New population projections 'a wake-up call'
Posted: 14 March 2007
New world population projections for the year 2050 by the United Nations expect world population to rise by 2.5 billion people from today's 6.7 billion to 9.2 billion in 2050. This is a slight increase on the figures projected in 2004 of 9.1 billion.
According to Thoraya Ahmed Obaid, Executive Director of the UN Population Fund (UNFPA), the projections are "yet another wake-up call to the urgency of giving couples the means to exercise their human right to freely determine the sizes of their families."
The median forecast for the world's population, according to the report, assumes that fertility will continue falling in developing countries. If it stays at current rates, the world will add about 5 billion people, nearing 12 billion by 2050, with the less developed nations' population increasing to 10.6 billion, instead of 7.9 billion.
"Currently, about 200 million women in these countries lack access to safe and effective contraceptive services," said Ms.Obaid. "Funding for family planning must be increased to meet the needs of these women, not only to determine the world's future, but also to prevent unintended pregnancies and reduce maternal and infant death."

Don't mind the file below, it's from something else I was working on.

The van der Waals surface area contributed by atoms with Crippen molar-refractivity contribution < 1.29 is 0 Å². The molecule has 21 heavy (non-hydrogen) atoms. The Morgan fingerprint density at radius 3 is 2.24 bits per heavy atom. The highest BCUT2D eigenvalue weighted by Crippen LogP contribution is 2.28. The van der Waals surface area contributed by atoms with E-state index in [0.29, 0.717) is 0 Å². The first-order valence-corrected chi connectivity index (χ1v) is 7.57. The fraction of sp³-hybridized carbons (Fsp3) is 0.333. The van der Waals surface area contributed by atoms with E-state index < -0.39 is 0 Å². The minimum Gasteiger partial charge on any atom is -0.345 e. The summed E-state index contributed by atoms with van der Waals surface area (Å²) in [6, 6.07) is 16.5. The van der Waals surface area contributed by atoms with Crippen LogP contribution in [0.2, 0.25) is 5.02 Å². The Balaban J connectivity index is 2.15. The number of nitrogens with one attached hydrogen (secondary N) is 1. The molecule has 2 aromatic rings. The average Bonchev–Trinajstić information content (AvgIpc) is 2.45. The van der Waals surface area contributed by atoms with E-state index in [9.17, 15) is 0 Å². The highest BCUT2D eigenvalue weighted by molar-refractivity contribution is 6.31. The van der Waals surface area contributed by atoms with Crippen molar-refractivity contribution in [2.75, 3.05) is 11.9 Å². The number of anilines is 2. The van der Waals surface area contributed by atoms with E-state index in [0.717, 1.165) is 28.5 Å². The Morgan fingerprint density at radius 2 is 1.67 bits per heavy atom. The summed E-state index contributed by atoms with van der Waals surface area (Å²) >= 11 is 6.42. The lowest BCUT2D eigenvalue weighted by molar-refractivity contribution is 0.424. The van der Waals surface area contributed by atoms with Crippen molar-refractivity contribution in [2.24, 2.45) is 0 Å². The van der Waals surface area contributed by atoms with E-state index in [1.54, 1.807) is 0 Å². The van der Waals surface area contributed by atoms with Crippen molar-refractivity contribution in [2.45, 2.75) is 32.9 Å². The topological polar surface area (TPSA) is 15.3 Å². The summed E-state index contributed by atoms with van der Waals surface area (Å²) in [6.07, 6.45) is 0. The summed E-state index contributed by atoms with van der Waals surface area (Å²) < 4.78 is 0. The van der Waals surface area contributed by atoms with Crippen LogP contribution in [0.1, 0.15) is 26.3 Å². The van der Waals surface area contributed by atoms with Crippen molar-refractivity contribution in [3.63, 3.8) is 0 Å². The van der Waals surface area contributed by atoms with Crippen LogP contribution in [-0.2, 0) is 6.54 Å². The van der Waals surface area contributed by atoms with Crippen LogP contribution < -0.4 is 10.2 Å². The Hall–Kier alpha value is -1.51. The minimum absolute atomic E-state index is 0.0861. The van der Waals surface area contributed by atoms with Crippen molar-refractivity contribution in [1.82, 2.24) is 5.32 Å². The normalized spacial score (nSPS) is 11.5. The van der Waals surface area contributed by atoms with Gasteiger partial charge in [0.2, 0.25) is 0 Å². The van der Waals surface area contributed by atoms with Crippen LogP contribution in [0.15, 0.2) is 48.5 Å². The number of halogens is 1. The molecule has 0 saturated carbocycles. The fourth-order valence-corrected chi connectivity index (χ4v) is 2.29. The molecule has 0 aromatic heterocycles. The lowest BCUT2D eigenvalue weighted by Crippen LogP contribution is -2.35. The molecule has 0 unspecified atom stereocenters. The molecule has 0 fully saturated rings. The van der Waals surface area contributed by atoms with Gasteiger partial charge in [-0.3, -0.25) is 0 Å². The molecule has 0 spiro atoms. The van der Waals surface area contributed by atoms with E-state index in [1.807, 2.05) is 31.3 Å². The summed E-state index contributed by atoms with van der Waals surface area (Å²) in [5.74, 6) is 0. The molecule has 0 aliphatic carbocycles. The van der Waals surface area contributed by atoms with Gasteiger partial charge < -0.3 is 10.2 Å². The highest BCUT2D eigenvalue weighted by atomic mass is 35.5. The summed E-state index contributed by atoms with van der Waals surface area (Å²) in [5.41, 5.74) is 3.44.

"The projections should remind leaders of their 2005 World Summit commitment to provide universal access to reproductive health by 2015, including family planning, to free women from unintended childbearing and empower them to help reduce poverty," said Ms. Obaid. "We must work together to expand access to comprehensive reproductive health services, such as skilled attendance at birth, emergency obstetric care and the prevention and treatment of sexually transmitted infections, including HIV/AIDS."
To see how far short funding for family planning and related education and reproductive health services has fallen behind past promises UNFPA points to the targets set in the Programme of Action of the 1994 International Conference on Population and Development in Cairo.
This puts the 2005 target for donor assistance for family planning alone at $3.8 billion. But UNFPA surveys surveys show that the actual amount received in 2004 was only a fraction of that at $441.6 million - or a little higher since some of the funding earmarked for reproductive health may be for family planning.